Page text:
The campaign is designed to engage the ABTA’s social media followers in an effort to elevate the visibility of the disease and the organization among their networks and beyond through likes, shares and re-tweets of brain tumor facts, features and photos posted by the ABTA throughout May.

To participate in the Bright Ideas campaign, follow the ABTA on Twitter (@theABTA) and like the ABTA on Facebook at http:// facebook.com/theABTA. For more information on Bright Ideas activities throughout May, visit http://www.abta.org/get-involved/brain-tumor-awareness-month.html.

ABOUT THE AMERICAN BRAIN TUMOR ASSOCIATION
Founded in 1973, the American Brain Tumor Association was the first and is now the only national nonprofit brain tumor organization providing both support services to brain tumor patients and their families and funding of brain tumor research. For more information, visit http://www.abta.org.

Read more: http://www.sfgate.com/business/prweb/article/American-Brain-Tumor-Association-Recognizes-4480590.php#ixzz2SG02z3W4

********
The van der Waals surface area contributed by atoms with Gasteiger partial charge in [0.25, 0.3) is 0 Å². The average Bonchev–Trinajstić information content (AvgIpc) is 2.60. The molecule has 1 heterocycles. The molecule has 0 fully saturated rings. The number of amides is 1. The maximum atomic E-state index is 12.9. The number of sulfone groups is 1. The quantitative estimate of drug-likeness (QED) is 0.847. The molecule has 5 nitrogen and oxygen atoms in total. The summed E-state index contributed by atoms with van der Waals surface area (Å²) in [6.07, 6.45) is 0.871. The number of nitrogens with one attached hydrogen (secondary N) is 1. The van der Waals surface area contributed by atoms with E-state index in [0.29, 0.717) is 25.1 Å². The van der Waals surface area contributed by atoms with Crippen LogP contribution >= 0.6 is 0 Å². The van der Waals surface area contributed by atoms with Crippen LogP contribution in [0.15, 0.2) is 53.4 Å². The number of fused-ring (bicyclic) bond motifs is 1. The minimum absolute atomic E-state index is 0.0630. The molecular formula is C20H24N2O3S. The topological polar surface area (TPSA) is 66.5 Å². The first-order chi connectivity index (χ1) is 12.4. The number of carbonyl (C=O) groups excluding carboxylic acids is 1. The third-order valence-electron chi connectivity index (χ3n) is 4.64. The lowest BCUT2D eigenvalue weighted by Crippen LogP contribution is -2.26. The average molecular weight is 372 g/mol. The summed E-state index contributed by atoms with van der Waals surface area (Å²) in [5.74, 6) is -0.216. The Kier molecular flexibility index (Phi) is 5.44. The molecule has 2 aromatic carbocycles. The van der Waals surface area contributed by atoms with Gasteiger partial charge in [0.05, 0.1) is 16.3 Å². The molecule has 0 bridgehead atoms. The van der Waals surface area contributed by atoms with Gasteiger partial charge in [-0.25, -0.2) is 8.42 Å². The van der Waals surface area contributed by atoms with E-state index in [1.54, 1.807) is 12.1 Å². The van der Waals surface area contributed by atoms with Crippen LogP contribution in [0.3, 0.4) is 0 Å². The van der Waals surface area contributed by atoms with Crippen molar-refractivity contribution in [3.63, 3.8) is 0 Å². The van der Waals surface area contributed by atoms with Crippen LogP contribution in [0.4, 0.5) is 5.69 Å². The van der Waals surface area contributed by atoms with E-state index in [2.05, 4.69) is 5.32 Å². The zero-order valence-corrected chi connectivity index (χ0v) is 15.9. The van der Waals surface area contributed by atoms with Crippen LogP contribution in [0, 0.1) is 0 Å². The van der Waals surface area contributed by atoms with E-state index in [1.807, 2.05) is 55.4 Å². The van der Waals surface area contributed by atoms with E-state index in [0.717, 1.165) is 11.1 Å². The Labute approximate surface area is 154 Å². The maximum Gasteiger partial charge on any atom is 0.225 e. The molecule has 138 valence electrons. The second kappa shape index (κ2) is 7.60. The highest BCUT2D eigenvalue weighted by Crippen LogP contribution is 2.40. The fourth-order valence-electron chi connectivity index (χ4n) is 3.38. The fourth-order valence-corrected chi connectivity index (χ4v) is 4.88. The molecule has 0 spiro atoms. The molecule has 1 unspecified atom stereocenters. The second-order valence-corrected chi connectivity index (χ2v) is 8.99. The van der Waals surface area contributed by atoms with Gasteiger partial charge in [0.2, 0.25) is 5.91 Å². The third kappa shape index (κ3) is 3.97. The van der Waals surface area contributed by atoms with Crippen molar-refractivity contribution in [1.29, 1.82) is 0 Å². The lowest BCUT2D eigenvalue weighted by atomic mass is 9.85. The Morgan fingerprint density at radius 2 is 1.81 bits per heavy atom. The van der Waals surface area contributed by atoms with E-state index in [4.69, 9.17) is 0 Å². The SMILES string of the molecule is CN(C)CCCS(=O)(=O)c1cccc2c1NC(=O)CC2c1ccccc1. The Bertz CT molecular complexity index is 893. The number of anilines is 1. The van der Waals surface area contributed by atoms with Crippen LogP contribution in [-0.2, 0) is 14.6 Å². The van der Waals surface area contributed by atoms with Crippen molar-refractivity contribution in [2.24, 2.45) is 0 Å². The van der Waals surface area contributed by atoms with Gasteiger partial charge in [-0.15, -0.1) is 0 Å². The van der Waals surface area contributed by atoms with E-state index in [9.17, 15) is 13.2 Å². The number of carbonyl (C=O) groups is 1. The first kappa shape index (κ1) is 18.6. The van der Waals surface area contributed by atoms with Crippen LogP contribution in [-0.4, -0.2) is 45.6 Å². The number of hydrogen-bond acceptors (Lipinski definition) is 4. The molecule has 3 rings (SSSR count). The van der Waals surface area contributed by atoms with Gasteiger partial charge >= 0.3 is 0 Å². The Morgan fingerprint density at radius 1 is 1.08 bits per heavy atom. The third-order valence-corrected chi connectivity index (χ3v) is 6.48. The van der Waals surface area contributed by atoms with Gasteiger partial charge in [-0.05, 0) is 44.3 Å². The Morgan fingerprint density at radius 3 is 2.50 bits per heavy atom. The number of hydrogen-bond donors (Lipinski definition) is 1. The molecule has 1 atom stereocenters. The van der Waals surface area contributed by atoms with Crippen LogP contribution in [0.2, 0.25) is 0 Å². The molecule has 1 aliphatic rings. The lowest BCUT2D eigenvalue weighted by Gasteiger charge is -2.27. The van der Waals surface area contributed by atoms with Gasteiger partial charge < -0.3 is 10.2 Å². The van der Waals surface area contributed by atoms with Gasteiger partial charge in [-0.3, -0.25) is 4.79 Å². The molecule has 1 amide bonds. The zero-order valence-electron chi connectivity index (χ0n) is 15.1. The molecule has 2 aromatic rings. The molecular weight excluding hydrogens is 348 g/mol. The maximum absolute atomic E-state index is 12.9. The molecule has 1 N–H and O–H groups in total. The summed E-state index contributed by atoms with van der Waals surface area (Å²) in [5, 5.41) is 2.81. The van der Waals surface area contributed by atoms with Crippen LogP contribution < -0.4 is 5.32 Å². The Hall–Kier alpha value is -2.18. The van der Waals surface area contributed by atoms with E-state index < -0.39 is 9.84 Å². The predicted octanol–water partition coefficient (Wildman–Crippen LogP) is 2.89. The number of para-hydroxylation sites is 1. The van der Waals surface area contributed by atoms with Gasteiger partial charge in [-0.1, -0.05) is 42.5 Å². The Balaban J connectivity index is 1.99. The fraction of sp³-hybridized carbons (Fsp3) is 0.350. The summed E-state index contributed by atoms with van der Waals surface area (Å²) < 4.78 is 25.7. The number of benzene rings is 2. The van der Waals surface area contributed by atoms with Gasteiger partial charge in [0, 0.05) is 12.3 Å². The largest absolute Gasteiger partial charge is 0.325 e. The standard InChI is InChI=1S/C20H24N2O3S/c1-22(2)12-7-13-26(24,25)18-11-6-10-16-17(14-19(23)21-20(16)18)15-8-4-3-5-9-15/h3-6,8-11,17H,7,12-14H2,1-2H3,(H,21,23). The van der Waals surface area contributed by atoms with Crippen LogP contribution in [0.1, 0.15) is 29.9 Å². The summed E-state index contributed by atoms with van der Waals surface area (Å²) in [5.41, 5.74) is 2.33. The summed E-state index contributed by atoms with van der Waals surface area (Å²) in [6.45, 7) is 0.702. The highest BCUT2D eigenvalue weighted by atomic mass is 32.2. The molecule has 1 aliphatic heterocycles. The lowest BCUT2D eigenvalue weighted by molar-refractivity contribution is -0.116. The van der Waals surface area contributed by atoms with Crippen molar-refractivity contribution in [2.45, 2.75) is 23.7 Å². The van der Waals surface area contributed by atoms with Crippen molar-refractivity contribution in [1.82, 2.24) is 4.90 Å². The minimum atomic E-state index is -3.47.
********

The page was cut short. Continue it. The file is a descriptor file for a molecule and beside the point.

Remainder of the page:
Former NFL Coach Loses Battle To Brain Cancer

Chuck Fairbanks, ex-New England Patriots coach, 79

By Associated Press

OKLAHOMA CITY — Chuck Fairbanks, who spent six seasons as coach of the New England Patriots and coached Heisman Trophy winner Steve Owens at Oklahoma, died Tuesday in Arizona after battling brain cancer. He was 79. Oklahoma said in a news release that Fairbanks died in the Phoenix suburb of Scottsdale.

Colorado hired Fairbanks away from the Patriots, but he was just 7-26 in three seasons, including an 82-42 loss at home to the Sooners and his replacement, Barry Switzer. He won 46 games for New England, a franchise record at the time. The Patriots made the playoffs in their fourth season under Fairbanks in 1976 and two years later were on their way to their first outright AFC East title when owner Billy Sullivan angrily suspended him for the final regular-season game because he had agreed to go to Colorado. Fairbanks returned for the playoffs, but New England lost to Houston. He was 0-2 in the playoffs with New England.